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|Title:||Creating an "agora" for storytelling as a way of challenging the gendered structures of academia||Contributor(s):||Rindfleish, Jennifer M (author); Sheridan, Alison J (author) ; Kjeldal, Sue-Ellen (author)||Publication Date:||2009||DOI:||10.1108/02610150910980783||Handle Link:||https://hdl.handle.net/1959.11/4403||Abstract:||Purpose – The purpose of this paper is to present personal experiences of using storytelling as a "sensemaking" tool, to argue for the benefits of this method as a process of better understanding the gendered academy and the role storytelling can play in effecting change. Design/methodology/approach – Drawing on personal experiences of storytelling within workplaces, the paper explores how stories between colleagues can lead to positive change through the co-construction of new worlds of meaning which are spontaneously revised through interaction. Findings – The paper demonstrates how storytelling between individuals experiencing inequality makes visible the gendered practices in academic workplaces and can lead to a change in those experiences of the workplace. Also, such stories can be a means for prompting change through negotiation. Theoretically, a triple-loop learning environment within an organization could provide the agora required for stories about inequality to be heard continually and change to come about through negotiation. Research limitations/implications – The paper uses a method that serves as a heuristic device and as such cannot be generalized for all organizational settings. The findings offer a new but partial solution for negotiating gender inequity in academia by suggesting that there must be more storytelling in openly public spaces between colleagues to challenge and negotiate the gendered organizational cultures of academia. Practical implications – The application of the method of triple-loop learning in academic organizational settings can assist in challenging and changing gender inequity through the consistent use of narratives. Originality/value – The paper is unique in that it argues for the value of a self-reflexive narrative form of method which favours stories being shared in public spaces – the agora – as a way of addressing gender inequity within complex, male dominated professions such as academia.||Publication Type:||Journal Article||Source of Publication:||Equal Opportunities International, 28(6), p. 486-499||Publisher:||Emerald Group Publishing Limited||Place of Publication:||Bradford, England||ISSN:||0261-0159||Field of Research (FOR):||130308 Gender, Sexuality and Education||Socio-Economic Outcome Codes:||939904 Gender Aspects of Education||Peer Reviewed:||Yes||HERDC Category Description:||C1 Refereed Article in a Scholarly Journal||Statistics to Oct 2018:||Visitors: 105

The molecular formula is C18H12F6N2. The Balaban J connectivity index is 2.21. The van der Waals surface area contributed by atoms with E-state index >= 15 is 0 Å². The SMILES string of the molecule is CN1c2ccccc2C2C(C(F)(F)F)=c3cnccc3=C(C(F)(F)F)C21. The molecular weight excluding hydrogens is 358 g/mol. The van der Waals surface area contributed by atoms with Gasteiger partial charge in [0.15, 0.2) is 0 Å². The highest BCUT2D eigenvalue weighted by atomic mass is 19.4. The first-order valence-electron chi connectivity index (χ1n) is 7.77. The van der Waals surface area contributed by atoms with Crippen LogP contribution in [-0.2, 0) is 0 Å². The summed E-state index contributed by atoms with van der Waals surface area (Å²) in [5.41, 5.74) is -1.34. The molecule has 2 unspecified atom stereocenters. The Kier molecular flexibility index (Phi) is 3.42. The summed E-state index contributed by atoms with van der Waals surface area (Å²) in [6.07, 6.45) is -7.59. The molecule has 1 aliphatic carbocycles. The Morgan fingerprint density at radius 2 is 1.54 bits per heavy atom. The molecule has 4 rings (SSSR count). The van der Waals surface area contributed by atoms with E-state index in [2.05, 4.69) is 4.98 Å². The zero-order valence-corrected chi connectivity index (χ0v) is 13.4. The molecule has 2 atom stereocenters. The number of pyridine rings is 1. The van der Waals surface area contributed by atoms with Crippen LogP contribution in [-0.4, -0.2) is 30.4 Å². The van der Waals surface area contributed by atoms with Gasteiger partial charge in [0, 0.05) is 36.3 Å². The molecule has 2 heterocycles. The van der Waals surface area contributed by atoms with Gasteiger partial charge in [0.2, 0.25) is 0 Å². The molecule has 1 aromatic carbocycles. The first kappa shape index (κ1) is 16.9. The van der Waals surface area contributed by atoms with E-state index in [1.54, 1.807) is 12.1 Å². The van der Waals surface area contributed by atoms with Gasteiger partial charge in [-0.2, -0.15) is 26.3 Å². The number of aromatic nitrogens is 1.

|Appears in Collections:||Journal Article|
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